01 September, 2020

Popularity vs Progress: Reality Check

Popularity is an important initial (certainly not the final) step in the lives of students and aspirants passionate about contributing widely and effectively.  Personal success in the eyes of many can certainly enable one to make a positive impact on so many lives, if used unselfishly. Of course, numerous people have contributed substantially before or even without getting popular. 

But a popular person can influence and inspire numerous people even without specifically setting out to do much for others - as legends have illustrated across eras and arenas.  But with serious intent, a popular person so inclined can catalyze a lot of good outcomes. 

Popularity can be a tool that can empower one to popularise rare things of beauty or things of rare beauty; or create a whole system of values that can raise standards all around.  Take the case of sitar maestro Pt Ravi Shankar whose popularity not only enabled him to influence his chosen Hindustani classical but also had a positive impact on Jazz, Rock, Pop and World Music.

However it has been long understood by thinkers that popularity is a multi-edged sword.

Organic vs Organized popularity

It would be ideal to work passionately without an agenda to gain popularity and yet become popular because of innate or justly earned excellence.  There is nothing wrong with being flooded by fame though one needs to still take care to stay above it and not get drowned by it.  However, history has shown that only 1/1000 manage this and current trends seem to take it to almost 1/10000 what with preoccupation to obsession with micro-stardom in social media measured by Likes or Views - which by themselves are not unhealthy, if one can manage to strive constantly towards one's long term goals with clear-headedness. But this is a tall ask. 

But organised popularity in the Social Media context has grown to a mega-level subject where synthetic success is able to occupy the same time-space as real class, albeit for such ridiculously brief periods - at times merely a few minutes - until the next "Like/View" sensation ousts it from its Trending Top-spot.  Students must take care to not let popularity become an addiction that defies detoxification. 

Responsibilities and risks of Popularity
Popularity is a responsibility towards oneself and others.  If this is not taken seriously as such, it can result in substantial under-achievement at best and a complete loss of direction in most cases.  But those who do take this responsibility seriously accomplish a lot in real terms.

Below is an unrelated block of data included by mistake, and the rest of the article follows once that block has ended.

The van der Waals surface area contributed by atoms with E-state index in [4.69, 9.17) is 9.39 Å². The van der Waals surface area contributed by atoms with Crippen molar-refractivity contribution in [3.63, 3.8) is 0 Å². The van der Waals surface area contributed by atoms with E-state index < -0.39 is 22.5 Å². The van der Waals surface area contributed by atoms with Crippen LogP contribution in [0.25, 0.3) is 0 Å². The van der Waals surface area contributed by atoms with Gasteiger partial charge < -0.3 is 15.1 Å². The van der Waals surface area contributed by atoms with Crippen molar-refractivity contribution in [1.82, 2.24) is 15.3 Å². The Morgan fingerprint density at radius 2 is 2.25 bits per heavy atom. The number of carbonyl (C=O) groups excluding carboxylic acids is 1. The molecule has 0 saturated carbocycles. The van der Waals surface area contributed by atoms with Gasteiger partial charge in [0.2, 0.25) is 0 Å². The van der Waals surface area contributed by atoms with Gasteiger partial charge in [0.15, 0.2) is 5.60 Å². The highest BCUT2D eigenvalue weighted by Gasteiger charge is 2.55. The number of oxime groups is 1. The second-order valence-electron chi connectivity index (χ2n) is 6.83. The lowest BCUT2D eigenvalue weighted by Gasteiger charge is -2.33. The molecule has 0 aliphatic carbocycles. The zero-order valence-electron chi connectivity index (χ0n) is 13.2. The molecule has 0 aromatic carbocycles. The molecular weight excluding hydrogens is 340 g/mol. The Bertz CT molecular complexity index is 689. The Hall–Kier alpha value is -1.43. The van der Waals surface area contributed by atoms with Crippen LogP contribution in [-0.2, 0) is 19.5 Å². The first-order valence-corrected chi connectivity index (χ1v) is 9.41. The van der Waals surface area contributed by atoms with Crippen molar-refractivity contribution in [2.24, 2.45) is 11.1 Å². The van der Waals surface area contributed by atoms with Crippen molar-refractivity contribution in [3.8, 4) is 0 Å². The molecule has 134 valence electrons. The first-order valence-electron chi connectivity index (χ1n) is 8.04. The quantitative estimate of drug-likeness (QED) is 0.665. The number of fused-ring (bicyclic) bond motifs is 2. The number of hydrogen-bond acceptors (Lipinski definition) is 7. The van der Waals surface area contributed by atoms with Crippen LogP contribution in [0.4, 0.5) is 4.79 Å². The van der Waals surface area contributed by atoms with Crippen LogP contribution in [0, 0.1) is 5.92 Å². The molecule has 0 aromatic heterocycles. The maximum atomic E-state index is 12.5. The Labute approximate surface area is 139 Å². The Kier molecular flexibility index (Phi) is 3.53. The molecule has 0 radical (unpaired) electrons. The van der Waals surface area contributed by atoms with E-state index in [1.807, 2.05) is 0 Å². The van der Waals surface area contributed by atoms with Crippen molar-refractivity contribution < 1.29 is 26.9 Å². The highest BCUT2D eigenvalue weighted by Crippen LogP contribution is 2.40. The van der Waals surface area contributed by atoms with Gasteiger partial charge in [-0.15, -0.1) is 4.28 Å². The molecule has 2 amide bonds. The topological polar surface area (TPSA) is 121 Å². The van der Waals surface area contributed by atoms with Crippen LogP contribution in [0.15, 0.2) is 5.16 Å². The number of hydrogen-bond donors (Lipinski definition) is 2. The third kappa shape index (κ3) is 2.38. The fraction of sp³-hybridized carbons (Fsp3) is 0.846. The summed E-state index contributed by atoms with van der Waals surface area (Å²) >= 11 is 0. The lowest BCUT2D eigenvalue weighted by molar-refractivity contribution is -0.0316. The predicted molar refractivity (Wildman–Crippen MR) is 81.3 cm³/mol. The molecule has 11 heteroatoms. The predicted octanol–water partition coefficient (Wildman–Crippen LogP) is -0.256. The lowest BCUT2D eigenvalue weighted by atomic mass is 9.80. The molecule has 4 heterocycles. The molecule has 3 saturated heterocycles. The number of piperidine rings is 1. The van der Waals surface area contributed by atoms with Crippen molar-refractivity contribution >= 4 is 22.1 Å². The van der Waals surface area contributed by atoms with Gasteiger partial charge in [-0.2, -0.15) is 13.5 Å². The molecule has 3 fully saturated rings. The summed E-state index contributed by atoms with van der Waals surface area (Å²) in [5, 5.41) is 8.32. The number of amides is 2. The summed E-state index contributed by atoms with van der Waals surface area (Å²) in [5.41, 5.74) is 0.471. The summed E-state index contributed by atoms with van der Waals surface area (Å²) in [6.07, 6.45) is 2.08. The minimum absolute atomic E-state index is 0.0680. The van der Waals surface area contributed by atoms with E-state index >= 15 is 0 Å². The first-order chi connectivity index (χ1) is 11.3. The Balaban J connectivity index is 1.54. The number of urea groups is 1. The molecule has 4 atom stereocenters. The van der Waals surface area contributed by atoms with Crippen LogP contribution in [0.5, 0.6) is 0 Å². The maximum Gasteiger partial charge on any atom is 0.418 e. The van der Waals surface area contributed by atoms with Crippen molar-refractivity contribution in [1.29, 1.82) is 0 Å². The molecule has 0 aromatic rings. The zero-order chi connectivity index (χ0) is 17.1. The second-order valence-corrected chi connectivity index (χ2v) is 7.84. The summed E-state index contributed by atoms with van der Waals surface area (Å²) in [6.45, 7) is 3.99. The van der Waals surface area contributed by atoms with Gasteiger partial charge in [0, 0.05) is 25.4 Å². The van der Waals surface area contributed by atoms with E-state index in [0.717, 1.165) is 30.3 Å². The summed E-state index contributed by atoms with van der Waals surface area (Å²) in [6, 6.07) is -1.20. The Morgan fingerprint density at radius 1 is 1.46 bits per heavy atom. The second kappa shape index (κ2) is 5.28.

Music is no exception to this and the field is replete with musicians who popularised rare exquisite compositions or concepts that may otherwise have never been appreciated, had they been brought to light by people not as popular.  That said, artists must take care to not cease travelling inwards for excellence all the time, despite the ensnaring - and enslaving - nature of popularity, if they wish to progress.  They must constantly be aware of the fact that popularity is only a plateau that often prevents those perched on it from looking at peaks simply because the worldview down below is so enchanting. One can easily stagnate or even slide down without realizing it.

Popularity is a whirlpool that can suck one deep under unless one has the skill set and the mind set to avoid its pitfalls even while being fascinated by its inexorably compelling beauty.

Popularity is like a credit card that gives one loads of perks - as long as one has the ability to be saving more than the cost of maintaining it through constantly re-inventing oneself through introspection with a positive approach.

Popularity as a shaping tool

Specifically the quality of popularity has the power to shape an individual's life graph.  Popularity can become a trap that can bog down a person intent to just maintaining status quo.  For a musician, popularity among general listeners forces the musician to live upto their expectations by choosing clichéd songs or ragas or phrases within them, even if the artist wants to explore greater depths or scale greater heights.  So also for dancers and many others in the art world.

Does it mean that one has to be scared of popularity or one should consciously avoid popularity? Absolutely not.  If one can remember that the popularity of all the hottest stars that lived, that are living and those yet to arrive combined is dwarfed by the enormity of the field they pursue, one will be able to accept popularity with grace and humility and yet keep striving to better oneself all the time. This awareness and approach will act as a teflon shield against the sticky negative effects of popularity.

Abuse of popularity